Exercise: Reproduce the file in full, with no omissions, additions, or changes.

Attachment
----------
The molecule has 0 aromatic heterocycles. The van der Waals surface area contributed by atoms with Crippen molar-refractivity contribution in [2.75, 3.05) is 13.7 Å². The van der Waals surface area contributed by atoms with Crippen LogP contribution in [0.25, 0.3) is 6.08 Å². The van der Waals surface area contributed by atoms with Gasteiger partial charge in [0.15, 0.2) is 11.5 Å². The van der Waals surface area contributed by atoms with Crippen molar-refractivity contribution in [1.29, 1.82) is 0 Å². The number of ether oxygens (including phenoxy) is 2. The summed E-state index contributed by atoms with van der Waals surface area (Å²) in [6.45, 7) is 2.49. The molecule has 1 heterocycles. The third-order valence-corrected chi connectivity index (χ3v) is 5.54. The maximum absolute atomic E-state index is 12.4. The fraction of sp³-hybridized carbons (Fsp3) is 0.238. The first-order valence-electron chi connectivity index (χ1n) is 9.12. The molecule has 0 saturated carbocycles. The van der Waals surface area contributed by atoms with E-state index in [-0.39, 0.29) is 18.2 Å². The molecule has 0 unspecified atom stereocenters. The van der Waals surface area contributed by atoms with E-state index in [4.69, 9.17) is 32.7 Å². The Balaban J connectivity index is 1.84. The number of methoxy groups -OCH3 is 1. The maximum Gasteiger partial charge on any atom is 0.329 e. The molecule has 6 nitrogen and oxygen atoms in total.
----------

The molecule has 0 aromatic heterocycles. The van der Waals surface area contributed by atoms with Crippen molar-refractivity contribution in [2.75, 3.05) is 13.7 Å². The van der Waals surface area contributed by atoms with Crippen LogP contribution in [0.25, 0.3) is 6.08 Å². The van der Waals surface area contributed by atoms with Gasteiger partial charge in [0.15, 0.2) is 11.5 Å². The van der Waals surface area contributed by atoms with Crippen molar-refractivity contribution in [1.29, 1.82) is 0 Å². The number of ether oxygens (including phenoxy) is 2. The summed E-state index contributed by atoms with van der Waals surface area (Å²) in [6.45, 7) is 2.49. The molecule has 1 heterocycles. The third-order valence-corrected chi connectivity index (χ3v) is 5.54. The maximum absolute atomic E-state index is 12.4. The fraction of sp³-hybridized carbons (Fsp3) is 0.238. The first-order valence-electron chi connectivity index (χ1n) is 9.12. The molecule has 0 saturated carbocycles. The van der Waals surface area contributed by atoms with E-state index in [-0.39, 0.29) is 18.2 Å². The molecule has 0 unspecified atom stereocenters. The van der Waals surface area contributed by atoms with E-state index in [4.69, 9.17) is 32.7 Å². The Balaban J connectivity index is 1.84. The number of methoxy groups -OCH3 is 1. The maximum Gasteiger partial charge on any atom is 0.329 e. The molecule has 6 nitrogen and oxygen atoms in total.